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Google has already introduced quite a few changes to many of its products over the last 4-5 months. We know that it’s not easy to keep track of all those changes, so we decided to round up some of the more useful ones that you might want to know about. Let’s explore them one popular Google product at a time, shall we?
You now have a better chance of staying safe on the web thanks to the extra layer of security that Google has added to its webmail service. Now Gmail warns you:
- If your communication is less than secure — If you’re sending a message to (or have received a message from) someone whose email service doesn’t support an encrypted connection (TLS), you’ll see a red-colored open lock icon in the message.
— Anita Campbell (@smallbiztrends) February 20, 2016
- If you receive a message from a sender that Google can’t authenticate — In this case, you’ll see a question mark in place of the usual sender photo or avatar.
- When you’re about to open a malicious link — You already know this warning as Gmail’s Safe Browsing feature, only now you get a full-page warning and you get the option to back out of opening the link.
- If you’re the target of state-sponsored spying — Apparently, this last scenario is a potential threat to fewer than 0.1 percent of Gmail users — mainly activists, journalists, policy makers, etc.
— Heimdal Security (@HeimdalSecurity) April 1, 2016
Note: Not all emails that set off alarm bells are dangerous just as not all emails that appear genuine actually are. The warnings are to remind you to exercise caution when dealing with email. In any case, don’t reply to suspicious emails and don’t open links or attachments embedded in them.
You can now take advantage of Gmail features without a Gmail account on Android. Google’s new “Gmailify” feature makes that possible. It allows you to manage your Outlook, Hotmail, or Yahoo! email account from the Gmail app on Android with this simple setup.
— Gmail (@gmail) February 17, 2016
Google has added a couple of other useful features to its Android app: rich text formatting and the ability to view your schedule and respond to Google Calendar/Microsoft Exchange invitations with a single tap.
Inbox by Gmail
The Smart Reply feature which was available only on Android and iOS now works on the web. It “reads” your emails and crafts a reply for you. Three replies, actually. You can pick one (and edit it if need be) before you send the email. Inbox “learns” from your choices to craft better replies and more complex sentences with each iteration.
Finding information via the search feature in Inbox got a lot faster this year. The app scans your emails for useful hidden data related to travel bookings, events, bills, car rentals, phone numbers, etc. Inbox has been doing this all along, but now it serves that data to you up front by placing the most relevant cards right at the top of your search results. Intrusive? Yes, but not any more than Google search, which does something similar:
The Snooze feature on Android got a makeover. It not only looks different, but also has a couple of new useful features — the ability to specify which days constitute the weekend and two new snooze times (Later this week and This weekend).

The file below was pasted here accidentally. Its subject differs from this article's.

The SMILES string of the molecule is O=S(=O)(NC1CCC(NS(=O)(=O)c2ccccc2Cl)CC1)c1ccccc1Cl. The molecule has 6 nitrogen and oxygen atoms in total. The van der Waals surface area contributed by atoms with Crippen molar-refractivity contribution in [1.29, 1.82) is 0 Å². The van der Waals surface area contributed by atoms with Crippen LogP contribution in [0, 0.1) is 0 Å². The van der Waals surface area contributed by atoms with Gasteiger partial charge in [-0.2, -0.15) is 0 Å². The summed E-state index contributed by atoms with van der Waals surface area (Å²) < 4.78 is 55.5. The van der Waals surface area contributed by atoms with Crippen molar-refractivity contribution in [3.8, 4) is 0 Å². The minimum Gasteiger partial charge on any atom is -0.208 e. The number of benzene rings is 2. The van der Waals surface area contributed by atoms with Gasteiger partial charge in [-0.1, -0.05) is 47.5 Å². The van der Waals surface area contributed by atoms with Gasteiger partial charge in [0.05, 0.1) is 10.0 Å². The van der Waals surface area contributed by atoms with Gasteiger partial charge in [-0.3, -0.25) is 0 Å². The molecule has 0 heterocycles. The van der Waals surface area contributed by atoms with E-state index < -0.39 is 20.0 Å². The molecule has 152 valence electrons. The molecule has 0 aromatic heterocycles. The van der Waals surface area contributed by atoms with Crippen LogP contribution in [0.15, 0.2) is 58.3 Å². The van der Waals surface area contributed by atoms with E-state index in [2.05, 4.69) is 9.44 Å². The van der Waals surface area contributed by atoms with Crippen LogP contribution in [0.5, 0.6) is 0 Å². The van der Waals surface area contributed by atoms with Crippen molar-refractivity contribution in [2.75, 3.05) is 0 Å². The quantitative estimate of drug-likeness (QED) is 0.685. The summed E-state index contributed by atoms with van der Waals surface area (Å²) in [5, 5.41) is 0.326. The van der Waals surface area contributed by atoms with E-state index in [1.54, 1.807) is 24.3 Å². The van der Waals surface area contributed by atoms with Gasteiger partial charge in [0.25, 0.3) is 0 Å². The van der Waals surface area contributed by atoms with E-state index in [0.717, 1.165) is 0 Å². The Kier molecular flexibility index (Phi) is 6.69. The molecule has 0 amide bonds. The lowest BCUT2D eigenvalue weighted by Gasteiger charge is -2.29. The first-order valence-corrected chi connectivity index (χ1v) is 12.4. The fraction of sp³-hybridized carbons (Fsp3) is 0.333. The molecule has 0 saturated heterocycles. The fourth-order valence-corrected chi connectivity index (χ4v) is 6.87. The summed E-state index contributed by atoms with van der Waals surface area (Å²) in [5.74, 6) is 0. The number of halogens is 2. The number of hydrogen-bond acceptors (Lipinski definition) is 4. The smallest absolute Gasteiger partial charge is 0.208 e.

— Inbox by Gmail (@inboxbygmail) February 26, 2016
Two other updates that you’ll love in Inbox on mobile? Single-tap sharing for trip plans and one-shot multiple photo attachments to emails.
Inbox groups similar emails into bundles. This is great when you’d like to see all information related to any of your trips at a single glance. What’s better is that you can now share a quick overview of your trip plan with anyone — open the trip, tap the Share button, add the recipient’s email address, and tap Send.
You can add emails to a trip and also make it available offline.
— Inbox by Gmail (@inboxbygmail) December 14, 2015
The task of curating photos to share with friends and family got a lot less dreadful, or rather unnecessary, because Google has volunteered to take it over for you. It has introduced a Smart Albums feature in Google Photos on Android, iOS, and on the web.
Now, Google Photos automatically creates albums for you after a trip or an event. That’s not the awesome part. This is: the auto-created album contains only your best shots, which means no dealing with duplicates or squinting at several sets of similar-looking photos trying to decide which ones to keep. And that’s not all. Google Photos adds some extras like location pins. You can also add maps and captions, and invite people to upload photos.
— Google Photos (@googlephotos) March 28, 2016
Here’s another update that you’ll appreciate: quick revert to the original version of an image on Android. You can also undo individual edits one by one because Photos now saves all edits within the same photo instead of creating a new version of the image with every edit.
If you’re an iPhone user, you can look up gas stations, restaurants, convenience stores, etc. and add them to your route — all without leaving the navigation mode. The Pit Stop feature makes this possible. Add pit stops via the magnifying glass icon at the top right when you’re on the Driving screen in Maps. You can pick from the list of suggested locations or look up and add a location of your own. By the way, this feature came to Android first.
On Android, you can personalize maps with stickers and labels for specific locations. Search for any address and once you locate it, swipe up from the bottom of the screen to get the personalization options. Labelled addresses will appear under Your Places in the app’s sidebar. Naming destinations as Home, Work, Gym, etc. gives you quick access to directions and en-route traffic updates for these places no matter where you happen to be right now.
— Jaana Nyström (@JaanaNystrom) March 22, 2016